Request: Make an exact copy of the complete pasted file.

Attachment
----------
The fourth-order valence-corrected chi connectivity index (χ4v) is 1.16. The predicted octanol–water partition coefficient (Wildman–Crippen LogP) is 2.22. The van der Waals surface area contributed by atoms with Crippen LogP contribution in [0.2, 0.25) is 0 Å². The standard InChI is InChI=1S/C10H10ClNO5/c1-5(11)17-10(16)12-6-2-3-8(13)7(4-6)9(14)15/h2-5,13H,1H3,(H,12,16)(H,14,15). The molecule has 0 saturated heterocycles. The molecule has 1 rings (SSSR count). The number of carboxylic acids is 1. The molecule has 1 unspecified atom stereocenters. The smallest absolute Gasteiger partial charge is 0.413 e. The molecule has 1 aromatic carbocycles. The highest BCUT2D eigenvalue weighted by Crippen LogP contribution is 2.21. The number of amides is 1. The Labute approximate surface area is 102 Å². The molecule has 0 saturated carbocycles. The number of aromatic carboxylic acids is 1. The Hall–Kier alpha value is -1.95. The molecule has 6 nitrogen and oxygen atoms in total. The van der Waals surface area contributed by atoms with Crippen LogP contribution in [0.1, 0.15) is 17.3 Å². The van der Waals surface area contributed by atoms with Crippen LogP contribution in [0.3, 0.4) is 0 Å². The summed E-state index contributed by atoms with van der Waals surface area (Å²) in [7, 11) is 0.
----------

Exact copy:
The fourth-order valence-corrected chi connectivity index (χ4v) is 1.16. The predicted octanol–water partition coefficient (Wildman–Crippen LogP) is 2.22. The van der Waals surface area contributed by atoms with Crippen LogP contribution in [0.2, 0.25) is 0 Å². The standard InChI is InChI=1S/C10H10ClNO5/c1-5(11)17-10(16)12-6-2-3-8(13)7(4-6)9(14)15/h2-5,13H,1H3,(H,12,16)(H,14,15). The molecule has 0 saturated heterocycles. The molecule has 1 rings (SSSR count). The number of carboxylic acids is 1. The molecule has 1 unspecified atom stereocenters. The smallest absolute Gasteiger partial charge is 0.413 e. The molecule has 1 aromatic carbocycles. The highest BCUT2D eigenvalue weighted by Crippen LogP contribution is 2.21. The number of amides is 1. The Labute approximate surface area is 102 Å². The molecule has 0 saturated carbocycles. The number of aromatic carboxylic acids is 1. The Hall–Kier alpha value is -1.95. The molecule has 6 nitrogen and oxygen atoms in total. The van der Waals surface area contributed by atoms with Crippen LogP contribution in [0.1, 0.15) is 17.3 Å². The van der Waals surface area contributed by atoms with Crippen LogP contribution in [0.3, 0.4) is 0 Å². The summed E-state index contributed by atoms with van der Waals surface area (Å²) in [7, 11) is 0.